Concern about inequality between the ages of 33 and 42 predicted generalized anxiety disorder, panic (albeit only at the age of 42), and phobia at the age of 44. The significance of family values had a less consistent effect: those who placed a lower value on family values at age 42 had higher overall anxiety and symptoms of generalized anxiety disorder at age 44.
In conclusion, anxiety disorders were linked to some political beliefs but not others. In particular, anxiety disorders symptoms were continuously linked to increased worries about inequality in general, and to a lesser extent, the environment, as well as political mistrust and having a poor work ethic, over the long term. Rather than panic disorder, these attitudes were more commonly related to generalized anxiety disorder and phobia.
These findings go against what the theory of motivated social cognition predicts because worries about inequality and the environment are linked with the political left, but a focus on work ethic is associated with the right. As seen by items such as “None of the major parties will do anything to assist me,” political distrust is neither obviously left-wing or right-wing.
The Average Neuroticism of Liberals Is Higher Than That of Conservatives
The findings are also in line with another research based on American data (which I mentioned in an earlier blog post) that indicated that those on the extreme political left have a greater prevalence of mental illnesses than those on the right. As I previously said, research on the “Big Five” personality qualities of extraversion, agreeableness, conscientiousness, neuroticism, and openness to experience has discovered that persons who identify as politically liberal score higher on openness to experience. They are more open to experience and neuroticism, but less conscientious than their conservative counterparts (Fatke, 2017; Gerber et al., 2011). Furthermore, polls show that neuroticism is more closely linked to economic liberalism than to social liberalism (Gerber et al., 2009).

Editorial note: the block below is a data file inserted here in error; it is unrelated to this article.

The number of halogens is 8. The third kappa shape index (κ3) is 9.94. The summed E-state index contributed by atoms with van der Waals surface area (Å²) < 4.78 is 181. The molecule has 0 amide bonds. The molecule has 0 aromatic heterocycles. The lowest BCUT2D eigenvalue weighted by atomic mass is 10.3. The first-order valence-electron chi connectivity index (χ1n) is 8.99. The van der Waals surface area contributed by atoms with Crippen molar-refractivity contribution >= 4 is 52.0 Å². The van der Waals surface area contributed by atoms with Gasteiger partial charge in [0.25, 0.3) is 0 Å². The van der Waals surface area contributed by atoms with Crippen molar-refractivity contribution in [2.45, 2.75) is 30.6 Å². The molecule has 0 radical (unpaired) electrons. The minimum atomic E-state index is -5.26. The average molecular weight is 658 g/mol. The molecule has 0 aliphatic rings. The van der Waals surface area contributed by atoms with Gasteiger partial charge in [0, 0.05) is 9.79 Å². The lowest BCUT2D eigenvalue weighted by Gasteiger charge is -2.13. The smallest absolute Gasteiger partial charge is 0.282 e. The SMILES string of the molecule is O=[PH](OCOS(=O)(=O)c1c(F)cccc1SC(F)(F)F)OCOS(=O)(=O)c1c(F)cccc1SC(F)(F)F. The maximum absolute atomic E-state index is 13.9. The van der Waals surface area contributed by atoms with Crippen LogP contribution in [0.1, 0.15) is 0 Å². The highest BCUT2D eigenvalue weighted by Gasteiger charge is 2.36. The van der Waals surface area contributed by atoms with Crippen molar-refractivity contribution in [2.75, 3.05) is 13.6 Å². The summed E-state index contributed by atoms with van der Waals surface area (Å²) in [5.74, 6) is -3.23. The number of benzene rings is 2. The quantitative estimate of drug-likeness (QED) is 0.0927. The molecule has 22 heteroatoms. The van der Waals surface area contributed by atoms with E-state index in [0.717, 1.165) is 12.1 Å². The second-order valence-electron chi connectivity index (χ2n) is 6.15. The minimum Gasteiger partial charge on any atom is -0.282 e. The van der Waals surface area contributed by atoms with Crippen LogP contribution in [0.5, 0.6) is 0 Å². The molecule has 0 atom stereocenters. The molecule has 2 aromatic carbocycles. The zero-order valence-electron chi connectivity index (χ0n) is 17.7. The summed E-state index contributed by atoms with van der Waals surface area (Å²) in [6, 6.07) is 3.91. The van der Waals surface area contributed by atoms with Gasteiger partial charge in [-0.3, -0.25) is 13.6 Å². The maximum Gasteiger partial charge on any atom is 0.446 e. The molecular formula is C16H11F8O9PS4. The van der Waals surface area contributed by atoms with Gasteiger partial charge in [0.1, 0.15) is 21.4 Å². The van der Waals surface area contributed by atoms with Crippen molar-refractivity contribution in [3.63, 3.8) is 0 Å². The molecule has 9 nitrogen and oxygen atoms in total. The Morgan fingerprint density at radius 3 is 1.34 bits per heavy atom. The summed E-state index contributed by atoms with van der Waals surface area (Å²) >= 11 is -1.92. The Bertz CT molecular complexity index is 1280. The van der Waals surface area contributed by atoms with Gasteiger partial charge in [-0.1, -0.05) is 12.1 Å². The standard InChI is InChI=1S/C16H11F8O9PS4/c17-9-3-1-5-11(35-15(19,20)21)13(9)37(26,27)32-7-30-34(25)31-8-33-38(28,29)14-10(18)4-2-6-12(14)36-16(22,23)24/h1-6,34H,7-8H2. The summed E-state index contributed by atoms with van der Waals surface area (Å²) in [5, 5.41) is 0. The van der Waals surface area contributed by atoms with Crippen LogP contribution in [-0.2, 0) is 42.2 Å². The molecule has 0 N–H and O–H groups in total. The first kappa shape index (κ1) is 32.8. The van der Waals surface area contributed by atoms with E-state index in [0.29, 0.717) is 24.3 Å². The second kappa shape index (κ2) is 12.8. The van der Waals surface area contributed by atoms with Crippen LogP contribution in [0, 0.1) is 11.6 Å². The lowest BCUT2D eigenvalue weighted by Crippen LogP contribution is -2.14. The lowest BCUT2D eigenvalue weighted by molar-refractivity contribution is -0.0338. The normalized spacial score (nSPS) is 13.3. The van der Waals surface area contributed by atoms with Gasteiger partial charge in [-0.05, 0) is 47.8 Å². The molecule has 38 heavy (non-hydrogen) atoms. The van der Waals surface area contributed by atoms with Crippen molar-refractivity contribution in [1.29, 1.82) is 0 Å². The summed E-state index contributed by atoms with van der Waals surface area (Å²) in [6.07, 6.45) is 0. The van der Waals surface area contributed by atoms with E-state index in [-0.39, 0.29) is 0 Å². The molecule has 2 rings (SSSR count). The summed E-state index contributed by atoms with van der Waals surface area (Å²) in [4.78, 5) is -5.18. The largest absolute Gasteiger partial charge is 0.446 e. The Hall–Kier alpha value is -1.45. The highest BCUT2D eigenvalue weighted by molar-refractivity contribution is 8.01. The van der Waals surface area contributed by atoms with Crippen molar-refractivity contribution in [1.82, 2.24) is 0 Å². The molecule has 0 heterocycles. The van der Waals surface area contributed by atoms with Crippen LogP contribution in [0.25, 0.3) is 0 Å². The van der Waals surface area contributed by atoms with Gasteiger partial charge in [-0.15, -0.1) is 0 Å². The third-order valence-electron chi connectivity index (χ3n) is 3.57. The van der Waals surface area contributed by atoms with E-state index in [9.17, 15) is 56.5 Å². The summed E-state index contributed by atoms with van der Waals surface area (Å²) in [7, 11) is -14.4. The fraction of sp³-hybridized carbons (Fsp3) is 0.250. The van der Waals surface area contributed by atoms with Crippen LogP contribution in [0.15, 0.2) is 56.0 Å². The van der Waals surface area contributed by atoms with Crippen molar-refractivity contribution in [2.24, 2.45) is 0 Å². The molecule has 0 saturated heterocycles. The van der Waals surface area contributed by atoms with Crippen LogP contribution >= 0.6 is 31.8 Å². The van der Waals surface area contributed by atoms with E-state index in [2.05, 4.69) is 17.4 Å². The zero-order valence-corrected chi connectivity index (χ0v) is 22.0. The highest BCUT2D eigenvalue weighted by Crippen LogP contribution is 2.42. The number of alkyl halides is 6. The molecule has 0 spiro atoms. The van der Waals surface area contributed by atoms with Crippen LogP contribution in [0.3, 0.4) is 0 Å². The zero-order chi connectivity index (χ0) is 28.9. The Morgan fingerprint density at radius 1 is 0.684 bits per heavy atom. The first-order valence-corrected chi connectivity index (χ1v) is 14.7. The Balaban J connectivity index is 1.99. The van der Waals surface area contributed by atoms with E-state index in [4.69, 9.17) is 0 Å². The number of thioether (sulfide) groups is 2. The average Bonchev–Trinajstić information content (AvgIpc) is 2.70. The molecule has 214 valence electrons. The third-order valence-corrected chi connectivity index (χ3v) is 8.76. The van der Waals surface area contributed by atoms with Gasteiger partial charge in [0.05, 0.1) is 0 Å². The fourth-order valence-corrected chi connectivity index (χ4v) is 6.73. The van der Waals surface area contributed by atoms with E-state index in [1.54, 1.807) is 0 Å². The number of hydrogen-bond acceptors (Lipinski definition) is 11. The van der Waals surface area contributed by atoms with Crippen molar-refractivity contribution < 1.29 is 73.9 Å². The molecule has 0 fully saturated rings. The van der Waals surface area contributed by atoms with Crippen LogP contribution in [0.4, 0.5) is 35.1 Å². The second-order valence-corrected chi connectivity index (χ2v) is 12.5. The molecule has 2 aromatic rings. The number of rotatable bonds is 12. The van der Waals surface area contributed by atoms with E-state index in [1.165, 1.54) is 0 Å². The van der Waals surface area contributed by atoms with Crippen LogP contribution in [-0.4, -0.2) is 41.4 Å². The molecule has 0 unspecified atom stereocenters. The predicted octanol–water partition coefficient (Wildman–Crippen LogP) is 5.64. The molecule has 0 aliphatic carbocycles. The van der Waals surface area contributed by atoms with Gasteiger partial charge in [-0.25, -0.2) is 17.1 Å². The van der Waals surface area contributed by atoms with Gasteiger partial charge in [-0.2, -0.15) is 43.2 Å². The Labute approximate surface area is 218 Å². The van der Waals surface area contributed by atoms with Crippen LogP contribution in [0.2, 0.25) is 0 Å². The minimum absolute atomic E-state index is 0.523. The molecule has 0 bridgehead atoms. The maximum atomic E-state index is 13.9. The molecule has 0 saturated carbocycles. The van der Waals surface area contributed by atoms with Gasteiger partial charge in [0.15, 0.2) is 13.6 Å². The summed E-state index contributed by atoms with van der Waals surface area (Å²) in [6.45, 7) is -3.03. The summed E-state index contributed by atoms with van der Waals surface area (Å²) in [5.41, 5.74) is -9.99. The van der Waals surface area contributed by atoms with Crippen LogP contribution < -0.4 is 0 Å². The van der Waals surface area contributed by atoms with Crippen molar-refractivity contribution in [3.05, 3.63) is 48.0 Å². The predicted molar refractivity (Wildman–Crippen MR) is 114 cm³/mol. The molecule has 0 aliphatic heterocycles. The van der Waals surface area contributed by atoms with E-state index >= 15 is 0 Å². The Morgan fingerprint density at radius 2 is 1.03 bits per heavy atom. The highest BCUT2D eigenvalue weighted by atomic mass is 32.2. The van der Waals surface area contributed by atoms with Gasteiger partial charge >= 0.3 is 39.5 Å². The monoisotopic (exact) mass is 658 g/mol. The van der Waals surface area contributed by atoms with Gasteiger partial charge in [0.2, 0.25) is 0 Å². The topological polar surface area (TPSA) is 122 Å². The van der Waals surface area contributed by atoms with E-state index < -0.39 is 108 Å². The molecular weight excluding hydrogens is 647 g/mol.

Furthermore, persons with mental illnesses have a high level of neuroticism and a low level of conscientiousness (Malouff et al., 2005). One of the clearest clinical forms of neuroticism has been generalized anxiety disorder, which is characterized by continuous concern about virtually everything (Hale et al., 2010). As a result, it’s not unexpected that, because liberals have more neuroticism and lower conscientiousness than conservatives, they’re more likely to suffer from mental illnesses, such as anxiety disorders like generalized anxiety disorder.
Despite its widespread acceptance in social psychology, the theory of motivated social cognition may be too simple to fully understand the psychology of conservatism. According to recent cross-national research (Brandt et al., 2021), the connection between political views and danger sensitivity may vary depending on the type of threat and the country. The study discovered that economic risks were associated with left-wing economic ideas, whereas violence-related threats were associated with more culturally right-wing attitudes, with exceptions. This is consistent with the findings of the British study I looked at here, which indicated that worry over economic inequality, which is more traditionally associated with the left, was linked to increased anxiety and, presumably, sensitivity to threat.